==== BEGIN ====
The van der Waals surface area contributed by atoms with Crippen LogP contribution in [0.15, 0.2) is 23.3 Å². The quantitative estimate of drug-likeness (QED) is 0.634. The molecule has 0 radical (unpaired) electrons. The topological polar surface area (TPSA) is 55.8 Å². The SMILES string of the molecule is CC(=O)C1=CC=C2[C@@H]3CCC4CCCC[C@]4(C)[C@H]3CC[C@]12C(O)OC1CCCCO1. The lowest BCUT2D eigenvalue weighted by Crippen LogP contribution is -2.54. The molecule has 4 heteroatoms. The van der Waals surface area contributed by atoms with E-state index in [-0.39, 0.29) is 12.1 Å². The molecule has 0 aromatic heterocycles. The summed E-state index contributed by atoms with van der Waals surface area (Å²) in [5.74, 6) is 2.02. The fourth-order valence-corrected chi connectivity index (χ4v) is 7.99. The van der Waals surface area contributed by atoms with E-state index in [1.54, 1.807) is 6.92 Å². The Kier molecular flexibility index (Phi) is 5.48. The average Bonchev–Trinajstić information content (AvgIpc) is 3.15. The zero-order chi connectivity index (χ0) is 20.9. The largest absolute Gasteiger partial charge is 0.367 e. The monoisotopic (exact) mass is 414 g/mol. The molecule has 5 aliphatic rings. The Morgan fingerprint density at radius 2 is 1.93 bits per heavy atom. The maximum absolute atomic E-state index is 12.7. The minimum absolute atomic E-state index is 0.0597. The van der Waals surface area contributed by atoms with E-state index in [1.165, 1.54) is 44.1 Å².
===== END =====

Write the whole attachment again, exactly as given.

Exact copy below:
The van der Waals surface area contributed by atoms with Crippen LogP contribution in [0.15, 0.2) is 23.3 Å². The quantitative estimate of drug-likeness (QED) is 0.634. The molecule has 0 radical (unpaired) electrons. The topological polar surface area (TPSA) is 55.8 Å². The SMILES string of the molecule is CC(=O)C1=CC=C2[C@@H]3CCC4CCCC[C@]4(C)[C@H]3CC[C@]12C(O)OC1CCCCO1. The lowest BCUT2D eigenvalue weighted by Crippen LogP contribution is -2.54. The molecule has 4 heteroatoms. The van der Waals surface area contributed by atoms with E-state index in [-0.39, 0.29) is 12.1 Å². The molecule has 0 aromatic heterocycles. The summed E-state index contributed by atoms with van der Waals surface area (Å²) in [5.74, 6) is 2.02. The fourth-order valence-corrected chi connectivity index (χ4v) is 7.99. The van der Waals surface area contributed by atoms with E-state index in [1.54, 1.807) is 6.92 Å². The Kier molecular flexibility index (Phi) is 5.48. The average Bonchev–Trinajstić information content (AvgIpc) is 3.15. The zero-order chi connectivity index (χ0) is 20.9. The largest absolute Gasteiger partial charge is 0.367 e. The monoisotopic (exact) mass is 414 g/mol. The molecule has 5 aliphatic rings. The Morgan fingerprint density at radius 2 is 1.93 bits per heavy atom. The maximum absolute atomic E-state index is 12.7. The minimum absolute atomic E-state index is 0.0597. The van der Waals surface area contributed by atoms with E-state index in [1.165, 1.54) is 44.1 Å².